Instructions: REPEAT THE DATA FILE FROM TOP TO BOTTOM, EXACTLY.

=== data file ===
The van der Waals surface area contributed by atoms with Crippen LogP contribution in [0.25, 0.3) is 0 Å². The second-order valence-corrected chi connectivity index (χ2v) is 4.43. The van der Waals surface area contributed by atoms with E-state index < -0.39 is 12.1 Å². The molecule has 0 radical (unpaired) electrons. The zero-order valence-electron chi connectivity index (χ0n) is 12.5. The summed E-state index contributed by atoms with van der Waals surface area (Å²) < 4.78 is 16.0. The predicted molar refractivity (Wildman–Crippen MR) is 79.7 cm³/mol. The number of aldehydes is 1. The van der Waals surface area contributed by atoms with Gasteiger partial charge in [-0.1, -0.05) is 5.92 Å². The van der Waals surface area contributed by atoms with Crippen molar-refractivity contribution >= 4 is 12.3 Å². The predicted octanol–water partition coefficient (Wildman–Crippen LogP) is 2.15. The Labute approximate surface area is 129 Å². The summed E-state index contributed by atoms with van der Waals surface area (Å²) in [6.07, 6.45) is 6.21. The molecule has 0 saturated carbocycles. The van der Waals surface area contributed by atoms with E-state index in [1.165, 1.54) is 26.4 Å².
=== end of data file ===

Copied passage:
The van der Waals surface area contributed by atoms with Crippen LogP contribution in [0.25, 0.3) is 0 Å². The second-order valence-corrected chi connectivity index (χ2v) is 4.43. The van der Waals surface area contributed by atoms with E-state index < -0.39 is 12.1 Å². The molecule has 0 radical (unpaired) electrons. The zero-order valence-electron chi connectivity index (χ0n) is 12.5. The summed E-state index contributed by atoms with van der Waals surface area (Å²) < 4.78 is 16.0. The predicted molar refractivity (Wildman–Crippen MR) is 79.7 cm³/mol. The number of aldehydes is 1. The van der Waals surface area contributed by atoms with Gasteiger partial charge in [-0.1, -0.05) is 5.92 Å². The van der Waals surface area contributed by atoms with Crippen molar-refractivity contribution >= 4 is 12.3 Å². The predicted octanol–water partition coefficient (Wildman–Crippen LogP) is 2.15. The Labute approximate surface area is 129 Å². The summed E-state index contributed by atoms with van der Waals surface area (Å²) in [6.07, 6.45) is 6.21. The molecule has 0 saturated carbocycles. The van der Waals surface area contributed by atoms with E-state index in [1.165, 1.54) is 26.4 Å².